I loved how the reasons for both Amber and Cade wanting to escape from their real lives slowly unfolded over the course of the novel. We were given little hints and pieces of information along the way, and everything was just revealed very gradually and naturally.
Conversely, the relationship between Amber and Cade develops very quickly (the book only spans about 24 hours, after all), and although I did believe their connection, I like my romances to happen more slowly. I realized toward the end of the novel that I was looking at them more as friends then as people falling in love. I just don’t believe that love can happen that fast.
The other thing that I had an issue with was Amber’s reason for being at the beach in the first place. Without giving anything away, I felt like her whole situation was kind of unrealistic and supremely selfish on the part of the people doing it to her. Every time they referenced it I would get frustrated and felt myself taken out of the novel and the beautiful writing.
Other than those minor things, I really enjoyed The Day Before. It is definitely a great way to be exposed to the verse style of writing and I can’t wait to read more from Lisa Schroeder.
Who doesn’t dream of meeting the perfect guy in an airport? Anybody could end up sitting next to you...moreRead this review and more on my blog From A to Z.
Who doesn’t dream of meeting the perfect guy in an airport? Anybody could end up sitting next to you on a plane, so why not the guy of your dreams? To everyone who has ever had a thought similar to this, The Statistical Probability of Love at First Sight will be total wish fulfillment. It was for me, and I loved every single second of it. I read the entire book in one sitting with a smile on my face the whole time and a happy sigh at the end of it. I LOVED it.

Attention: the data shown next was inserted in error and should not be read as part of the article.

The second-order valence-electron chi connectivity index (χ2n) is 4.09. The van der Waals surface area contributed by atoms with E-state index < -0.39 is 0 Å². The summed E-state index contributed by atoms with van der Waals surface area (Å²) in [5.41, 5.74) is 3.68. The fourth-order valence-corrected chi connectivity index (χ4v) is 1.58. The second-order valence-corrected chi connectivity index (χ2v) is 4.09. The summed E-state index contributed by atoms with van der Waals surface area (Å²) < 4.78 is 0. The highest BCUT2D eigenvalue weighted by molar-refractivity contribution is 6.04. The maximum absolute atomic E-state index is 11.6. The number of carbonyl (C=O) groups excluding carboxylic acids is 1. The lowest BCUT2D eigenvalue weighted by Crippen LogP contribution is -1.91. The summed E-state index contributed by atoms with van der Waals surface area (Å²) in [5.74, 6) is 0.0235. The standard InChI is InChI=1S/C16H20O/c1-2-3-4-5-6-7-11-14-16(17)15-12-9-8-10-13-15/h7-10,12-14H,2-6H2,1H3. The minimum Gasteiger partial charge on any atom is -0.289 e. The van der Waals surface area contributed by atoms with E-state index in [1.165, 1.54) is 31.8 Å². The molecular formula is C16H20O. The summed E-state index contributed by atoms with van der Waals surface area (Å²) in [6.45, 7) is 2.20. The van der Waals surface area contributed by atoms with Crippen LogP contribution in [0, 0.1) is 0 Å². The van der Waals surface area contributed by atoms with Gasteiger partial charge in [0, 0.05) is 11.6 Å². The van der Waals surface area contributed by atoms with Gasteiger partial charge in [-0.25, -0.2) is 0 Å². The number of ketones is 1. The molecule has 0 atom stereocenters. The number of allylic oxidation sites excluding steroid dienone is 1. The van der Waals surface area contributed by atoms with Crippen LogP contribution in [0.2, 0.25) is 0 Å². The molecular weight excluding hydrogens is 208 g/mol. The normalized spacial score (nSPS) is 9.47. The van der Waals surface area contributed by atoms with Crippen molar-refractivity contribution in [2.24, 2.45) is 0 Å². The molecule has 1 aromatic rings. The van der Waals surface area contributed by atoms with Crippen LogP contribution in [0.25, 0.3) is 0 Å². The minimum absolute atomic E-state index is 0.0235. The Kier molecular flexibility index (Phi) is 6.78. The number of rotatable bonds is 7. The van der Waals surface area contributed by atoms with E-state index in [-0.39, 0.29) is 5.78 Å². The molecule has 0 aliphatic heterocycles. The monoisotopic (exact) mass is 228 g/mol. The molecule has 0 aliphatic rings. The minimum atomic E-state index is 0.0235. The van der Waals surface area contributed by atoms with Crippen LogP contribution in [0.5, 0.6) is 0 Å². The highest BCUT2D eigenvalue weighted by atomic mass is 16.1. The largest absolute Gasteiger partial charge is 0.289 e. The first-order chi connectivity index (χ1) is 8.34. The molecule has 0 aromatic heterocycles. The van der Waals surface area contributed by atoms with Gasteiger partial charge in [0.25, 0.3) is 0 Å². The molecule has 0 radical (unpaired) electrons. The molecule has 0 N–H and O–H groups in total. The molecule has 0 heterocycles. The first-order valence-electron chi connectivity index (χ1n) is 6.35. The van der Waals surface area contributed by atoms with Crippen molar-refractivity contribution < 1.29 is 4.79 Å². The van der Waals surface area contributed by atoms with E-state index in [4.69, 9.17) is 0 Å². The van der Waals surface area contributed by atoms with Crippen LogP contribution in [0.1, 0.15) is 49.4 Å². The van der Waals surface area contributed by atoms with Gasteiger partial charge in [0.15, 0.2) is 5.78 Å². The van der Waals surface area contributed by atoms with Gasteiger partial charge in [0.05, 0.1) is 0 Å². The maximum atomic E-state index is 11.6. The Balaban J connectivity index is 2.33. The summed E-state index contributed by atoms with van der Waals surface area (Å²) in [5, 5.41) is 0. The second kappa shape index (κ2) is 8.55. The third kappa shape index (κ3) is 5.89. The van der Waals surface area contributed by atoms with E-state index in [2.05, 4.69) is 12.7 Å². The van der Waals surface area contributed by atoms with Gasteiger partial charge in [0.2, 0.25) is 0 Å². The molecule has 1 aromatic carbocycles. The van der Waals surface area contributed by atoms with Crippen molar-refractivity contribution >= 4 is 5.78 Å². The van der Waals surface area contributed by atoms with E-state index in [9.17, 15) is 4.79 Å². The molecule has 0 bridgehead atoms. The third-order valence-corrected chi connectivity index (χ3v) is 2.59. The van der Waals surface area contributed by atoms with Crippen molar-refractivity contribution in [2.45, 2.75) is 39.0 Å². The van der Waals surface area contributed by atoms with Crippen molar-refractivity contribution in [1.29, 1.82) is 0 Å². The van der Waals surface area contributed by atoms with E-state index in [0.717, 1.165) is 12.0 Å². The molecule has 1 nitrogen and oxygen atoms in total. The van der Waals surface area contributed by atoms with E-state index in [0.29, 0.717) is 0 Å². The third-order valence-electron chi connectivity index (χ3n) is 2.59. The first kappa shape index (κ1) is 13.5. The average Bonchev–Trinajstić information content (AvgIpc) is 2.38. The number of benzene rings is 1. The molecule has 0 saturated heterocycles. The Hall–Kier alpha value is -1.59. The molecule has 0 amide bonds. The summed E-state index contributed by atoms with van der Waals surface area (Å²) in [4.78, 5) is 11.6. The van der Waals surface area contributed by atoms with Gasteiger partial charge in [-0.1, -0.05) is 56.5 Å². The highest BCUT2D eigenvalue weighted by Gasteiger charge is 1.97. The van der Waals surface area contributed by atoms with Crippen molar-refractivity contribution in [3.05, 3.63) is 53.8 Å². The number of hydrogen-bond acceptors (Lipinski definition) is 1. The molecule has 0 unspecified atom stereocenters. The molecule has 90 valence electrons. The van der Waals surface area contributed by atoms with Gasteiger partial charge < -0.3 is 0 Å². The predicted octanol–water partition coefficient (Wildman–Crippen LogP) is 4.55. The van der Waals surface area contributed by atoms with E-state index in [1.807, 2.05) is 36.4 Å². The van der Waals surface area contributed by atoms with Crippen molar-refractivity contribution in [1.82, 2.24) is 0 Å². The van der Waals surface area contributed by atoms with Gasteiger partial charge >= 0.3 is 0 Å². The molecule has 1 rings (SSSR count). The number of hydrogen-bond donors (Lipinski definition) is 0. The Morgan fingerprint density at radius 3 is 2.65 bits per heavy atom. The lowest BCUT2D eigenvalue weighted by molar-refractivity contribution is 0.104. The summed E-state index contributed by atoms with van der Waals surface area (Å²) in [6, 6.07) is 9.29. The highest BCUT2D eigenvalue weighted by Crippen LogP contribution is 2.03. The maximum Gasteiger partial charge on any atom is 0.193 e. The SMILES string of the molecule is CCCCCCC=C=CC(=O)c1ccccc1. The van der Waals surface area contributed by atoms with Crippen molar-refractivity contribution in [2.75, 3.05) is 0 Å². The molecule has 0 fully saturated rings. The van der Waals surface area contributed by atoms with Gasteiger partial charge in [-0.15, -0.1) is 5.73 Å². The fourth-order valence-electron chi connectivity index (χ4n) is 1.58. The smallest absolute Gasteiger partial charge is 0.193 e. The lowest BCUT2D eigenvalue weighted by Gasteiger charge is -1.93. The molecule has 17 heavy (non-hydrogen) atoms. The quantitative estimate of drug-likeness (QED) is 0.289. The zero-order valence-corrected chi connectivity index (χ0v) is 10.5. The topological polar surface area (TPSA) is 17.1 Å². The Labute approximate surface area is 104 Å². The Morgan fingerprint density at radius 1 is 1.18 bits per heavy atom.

Now, normally I am not a fan of love at first sight stories. I usually like my romance to happen slowly, growing out of friendship with lots of tension and gradually building up to that final payoff. But somehow I was totally on board with everything in Statistical Probability. Despite the title, and the fact that the story takes place over only 24 hours, this does not feel like one of those insta-love YA romances. It’s not cheesy or hokey, and it feels totally realistic and believable. Which takes great skill, in my opinion. Way to go, Jennifer.
I adored Hadley, fell in love with Oliver, and even grew to like Hadley’s parents and her dad’s new wife. Hadley and Oliver are both dealing with their own issues, making Statistical Probability more than just a love story, and their romance doesn’t overshadow the other things going on in each of their lives. Every facet of the novel was well-balanced and it all meshed together incredibly well.
Aaaaaaand let’s talk just a little bit more about Oliver, shall we? SWOON. Oliver is… well, he’s absolutely wonderful. (He wasn't listed as one of my favorite book boyfriends from 2011 for nothing!) He’s incredibly clever and sweet, and he has a wicked sense of humor. He’s adorable and funny and charming, he’s BRITISH (so many automatic points right there), and he and Hadley have fantastic chemistry together. Airport gods, can I meet an Oliver the next time I travel? PLEASE? Great, thanks.
I absolutely adored this book, and if you’re a fan of contemporary stories you definitely won’t want to miss it. My one complaint would be that it’s too short, but in some ways that just makes it feel like a perfect little bite-sized treat. :)(less)